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J Bone Miner Res. 2018 Nov 21. doi: 10.1002/jbmr.3619. [Epub ahead of print]

Characteristics of Self-Reported Sleep and the Risk of Falls and Fractures: The Women's Health Initiative (WHI).

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Department of Epidemiology, Graduate School of Public Health, University of Pittsburgh, Pittsburgh, PA, USA.
Department of Epidemiology and Environmental Health, School of Public Health and Health Professions, University at Buffalo, The State University of New York, Buffalo, NY, USA.
Research Institute, California Pacific Medical Center, San Francisco, CA, USA.
Department of Epidemiology and Biostatistics, University of California, San Francisco, CA, USA.
Department of Ophthalmology and Visual Sciences, Medical School, University of Michigan, Ann Arbor, MI, USA.
Division of Population Health, Centers for Disease Control and Prevention, Atlanta, GA, USA.
Department of Family, Population and Preventive Medicine, Stony Brook University, Stony Brook, NY, USA.
Program in Public Health, Department of Family, Population, and Preventive Medicine, Stony Brook Medicine, Stony Brook, NY, USA.
Division of Endocrinology, Diabetes and Metabolism, Department of Medicine, The Ohio State University, Columbus, OH, USA.
Department of Preventive Medicine, University of Tennessee Health Science Center, Memphis, TN, USA.
Kaiser Permanente Center for Health Research, Portland, OR, USA.
Division of Preventive and Behavioral Medicine, Department of Medicine, University of Massachusetts Medical School, Worcester, MA, USA.
Department of Biobehavioral Nursing and Health Informatics, University of Washington School of Nursing, Seattle, WA, USA.
David Geffen School of Medicine, Department of Medicine, University of California Los Angeles, Los Angeles, CA, USA.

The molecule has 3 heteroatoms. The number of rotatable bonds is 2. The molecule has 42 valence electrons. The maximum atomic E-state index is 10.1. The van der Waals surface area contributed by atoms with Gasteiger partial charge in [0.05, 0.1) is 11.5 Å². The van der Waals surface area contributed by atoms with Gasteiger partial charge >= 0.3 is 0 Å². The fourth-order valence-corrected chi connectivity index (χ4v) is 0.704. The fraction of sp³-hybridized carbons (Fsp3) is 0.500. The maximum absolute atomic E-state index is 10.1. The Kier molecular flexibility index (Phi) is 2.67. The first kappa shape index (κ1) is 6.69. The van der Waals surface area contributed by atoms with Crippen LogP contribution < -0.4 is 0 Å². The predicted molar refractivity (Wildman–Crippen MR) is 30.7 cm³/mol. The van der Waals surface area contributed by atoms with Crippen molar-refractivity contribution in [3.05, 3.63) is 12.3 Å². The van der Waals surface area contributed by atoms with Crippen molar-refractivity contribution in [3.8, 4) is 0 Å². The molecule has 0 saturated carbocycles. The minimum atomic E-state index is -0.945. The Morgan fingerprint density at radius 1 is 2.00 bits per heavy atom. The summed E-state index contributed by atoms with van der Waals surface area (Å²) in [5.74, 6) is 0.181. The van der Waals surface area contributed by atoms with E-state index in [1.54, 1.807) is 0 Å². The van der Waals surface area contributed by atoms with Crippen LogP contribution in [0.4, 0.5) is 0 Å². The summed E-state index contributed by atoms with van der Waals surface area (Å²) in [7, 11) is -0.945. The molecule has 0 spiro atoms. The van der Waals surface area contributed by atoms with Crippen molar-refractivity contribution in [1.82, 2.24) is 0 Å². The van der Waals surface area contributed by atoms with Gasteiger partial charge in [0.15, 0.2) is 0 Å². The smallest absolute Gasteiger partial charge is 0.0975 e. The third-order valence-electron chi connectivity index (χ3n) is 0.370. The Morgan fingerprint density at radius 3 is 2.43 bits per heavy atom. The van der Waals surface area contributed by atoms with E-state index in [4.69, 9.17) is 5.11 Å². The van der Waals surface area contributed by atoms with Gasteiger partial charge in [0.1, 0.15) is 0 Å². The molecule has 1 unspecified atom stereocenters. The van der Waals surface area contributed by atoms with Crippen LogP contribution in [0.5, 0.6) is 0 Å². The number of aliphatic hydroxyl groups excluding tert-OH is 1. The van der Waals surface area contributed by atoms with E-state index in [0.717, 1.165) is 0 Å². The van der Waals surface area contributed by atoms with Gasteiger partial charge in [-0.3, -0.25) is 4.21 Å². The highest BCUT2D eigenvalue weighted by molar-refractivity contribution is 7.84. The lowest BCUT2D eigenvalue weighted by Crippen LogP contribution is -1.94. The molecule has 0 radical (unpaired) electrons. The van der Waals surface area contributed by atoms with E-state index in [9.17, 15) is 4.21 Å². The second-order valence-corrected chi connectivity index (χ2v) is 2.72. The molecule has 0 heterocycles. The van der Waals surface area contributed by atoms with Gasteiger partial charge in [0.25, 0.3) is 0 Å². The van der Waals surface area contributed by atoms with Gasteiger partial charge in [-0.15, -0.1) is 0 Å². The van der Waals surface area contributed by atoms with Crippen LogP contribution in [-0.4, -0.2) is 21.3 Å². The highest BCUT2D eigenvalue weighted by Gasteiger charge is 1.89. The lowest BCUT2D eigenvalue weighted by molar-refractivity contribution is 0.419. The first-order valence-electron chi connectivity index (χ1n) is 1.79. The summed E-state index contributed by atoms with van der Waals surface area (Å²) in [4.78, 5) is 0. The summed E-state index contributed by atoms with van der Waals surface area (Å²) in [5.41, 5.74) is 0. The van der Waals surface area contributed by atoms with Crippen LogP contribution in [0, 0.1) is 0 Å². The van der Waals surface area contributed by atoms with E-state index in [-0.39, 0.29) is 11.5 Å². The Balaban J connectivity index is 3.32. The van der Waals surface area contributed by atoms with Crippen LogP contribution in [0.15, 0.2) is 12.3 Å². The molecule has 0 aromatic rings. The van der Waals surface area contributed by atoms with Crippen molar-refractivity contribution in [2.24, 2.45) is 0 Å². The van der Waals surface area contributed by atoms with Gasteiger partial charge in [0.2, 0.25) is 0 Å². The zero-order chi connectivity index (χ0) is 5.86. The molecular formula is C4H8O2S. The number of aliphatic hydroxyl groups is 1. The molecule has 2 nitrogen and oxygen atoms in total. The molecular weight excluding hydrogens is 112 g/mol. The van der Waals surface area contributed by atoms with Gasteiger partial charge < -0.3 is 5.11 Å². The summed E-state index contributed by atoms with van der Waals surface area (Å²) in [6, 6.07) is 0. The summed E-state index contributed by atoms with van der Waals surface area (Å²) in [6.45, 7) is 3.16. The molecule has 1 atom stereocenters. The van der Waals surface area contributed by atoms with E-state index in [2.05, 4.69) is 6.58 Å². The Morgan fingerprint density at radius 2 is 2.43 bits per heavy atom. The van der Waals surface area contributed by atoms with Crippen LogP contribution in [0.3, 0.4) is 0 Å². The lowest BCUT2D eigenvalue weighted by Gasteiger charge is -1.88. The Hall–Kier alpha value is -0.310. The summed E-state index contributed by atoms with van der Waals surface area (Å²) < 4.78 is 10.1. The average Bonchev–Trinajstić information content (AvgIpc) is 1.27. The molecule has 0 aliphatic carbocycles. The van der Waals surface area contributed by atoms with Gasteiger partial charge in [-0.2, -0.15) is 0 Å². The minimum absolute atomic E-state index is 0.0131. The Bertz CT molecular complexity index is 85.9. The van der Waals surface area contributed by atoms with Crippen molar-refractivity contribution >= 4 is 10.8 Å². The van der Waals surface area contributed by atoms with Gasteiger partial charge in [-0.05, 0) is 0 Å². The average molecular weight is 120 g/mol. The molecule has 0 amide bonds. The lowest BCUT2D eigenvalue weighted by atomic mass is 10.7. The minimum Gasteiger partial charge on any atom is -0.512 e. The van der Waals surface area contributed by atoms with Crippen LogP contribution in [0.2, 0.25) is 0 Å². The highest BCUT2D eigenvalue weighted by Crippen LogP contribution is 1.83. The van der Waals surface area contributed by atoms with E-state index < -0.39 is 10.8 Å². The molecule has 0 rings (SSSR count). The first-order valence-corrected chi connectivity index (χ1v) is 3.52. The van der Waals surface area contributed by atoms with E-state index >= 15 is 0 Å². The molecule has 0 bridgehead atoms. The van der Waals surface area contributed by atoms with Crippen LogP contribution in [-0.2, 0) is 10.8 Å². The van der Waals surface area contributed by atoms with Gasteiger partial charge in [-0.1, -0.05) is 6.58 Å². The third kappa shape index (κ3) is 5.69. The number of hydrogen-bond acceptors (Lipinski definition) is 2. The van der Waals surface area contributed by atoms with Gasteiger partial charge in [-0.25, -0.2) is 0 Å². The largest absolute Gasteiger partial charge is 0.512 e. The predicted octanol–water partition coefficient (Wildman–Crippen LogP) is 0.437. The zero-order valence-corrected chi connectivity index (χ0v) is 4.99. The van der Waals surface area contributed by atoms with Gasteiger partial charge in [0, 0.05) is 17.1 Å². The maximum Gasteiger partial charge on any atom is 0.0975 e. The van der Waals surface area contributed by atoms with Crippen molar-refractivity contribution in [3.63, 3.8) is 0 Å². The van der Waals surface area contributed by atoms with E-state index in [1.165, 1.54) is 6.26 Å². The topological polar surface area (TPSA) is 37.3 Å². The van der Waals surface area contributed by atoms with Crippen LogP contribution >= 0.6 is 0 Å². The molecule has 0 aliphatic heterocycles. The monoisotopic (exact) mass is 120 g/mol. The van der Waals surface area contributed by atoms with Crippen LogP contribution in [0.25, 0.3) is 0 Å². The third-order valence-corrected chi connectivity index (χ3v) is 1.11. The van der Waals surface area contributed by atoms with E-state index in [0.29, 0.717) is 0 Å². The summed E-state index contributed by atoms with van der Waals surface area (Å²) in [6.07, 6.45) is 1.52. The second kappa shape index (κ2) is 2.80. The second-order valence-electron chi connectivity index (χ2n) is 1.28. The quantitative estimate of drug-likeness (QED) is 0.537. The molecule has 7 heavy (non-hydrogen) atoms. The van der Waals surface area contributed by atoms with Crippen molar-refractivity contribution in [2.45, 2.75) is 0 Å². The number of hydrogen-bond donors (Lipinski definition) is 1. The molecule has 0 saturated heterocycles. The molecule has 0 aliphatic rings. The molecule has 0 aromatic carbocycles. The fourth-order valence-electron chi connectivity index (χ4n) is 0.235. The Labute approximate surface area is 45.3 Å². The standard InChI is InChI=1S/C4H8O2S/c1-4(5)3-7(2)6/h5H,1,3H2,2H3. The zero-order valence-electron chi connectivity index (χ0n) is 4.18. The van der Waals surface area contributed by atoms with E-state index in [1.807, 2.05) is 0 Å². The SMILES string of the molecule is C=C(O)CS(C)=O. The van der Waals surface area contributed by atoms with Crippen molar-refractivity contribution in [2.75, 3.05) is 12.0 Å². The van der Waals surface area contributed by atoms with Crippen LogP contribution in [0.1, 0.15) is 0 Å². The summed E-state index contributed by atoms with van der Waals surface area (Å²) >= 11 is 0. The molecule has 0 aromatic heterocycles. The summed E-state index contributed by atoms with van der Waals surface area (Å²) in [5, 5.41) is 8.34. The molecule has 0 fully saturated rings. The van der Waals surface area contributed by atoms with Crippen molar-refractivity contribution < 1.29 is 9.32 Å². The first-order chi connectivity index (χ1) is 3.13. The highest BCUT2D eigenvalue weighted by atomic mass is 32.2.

Sleep disturbances are common and may influence falls and fracture directly by influencing bone turnover and muscle strength or indirectly through high comorbidity or poor physical function. To investigate the association between self-reported sleep and falls and fractures, we prospectively studied 157,306 women in the Women's Health Initiative (WHI) using information on sleep quality, sleep duration, and insomnia from questionnaires. Annual self-report of falling two or more times (ie, "recurrent falling") during each year of follow-up was modeled with repeated measures logistic regression models fit by generalized estimating equations. Cox proportional hazards models were used to investigate sleep disturbance and time to first fracture. We examined the risks of recurrent falls and fracture by sleep duration with 7 hours as referent. We examined the risks across categories of sleep disturbance, insomnia status, and sleep quality. The average follow-up time was 7.6 years for falls and 12.0 years for fractures. In multivariable adjusted models, including adjustment for comorbidity, medications, and physical function, women who were short (≤5 hours) and long (≥10 hours) sleepers had increased odds of recurrent falls (odds ratio [OR] 1.28; 95% confidence interval [CI], 1.23 to 1.34 and OR 1.25; 95% CI, 1.09 to 1.43, respectively). Poor sleep quality, insomnia, and more sleep disturbances were also associated with an increased odds of recurrent falls. Short sleep was associated with an increased risk of all fractures, and upper limb, lower limb, and central body fractures, but not hip fractures, with hazard ratios ranging from 1.10 to 1.13 (p < 0.05). There was little association between other sleep characteristics and fracture. In conclusion, short and long sleep duration and poor sleep quality were independently associated with increased odds of recurrent falls. Short sleep was associated with modest increase in fractures. Future long-term trials of sleep interventions should include falls and fractures as endpoints.




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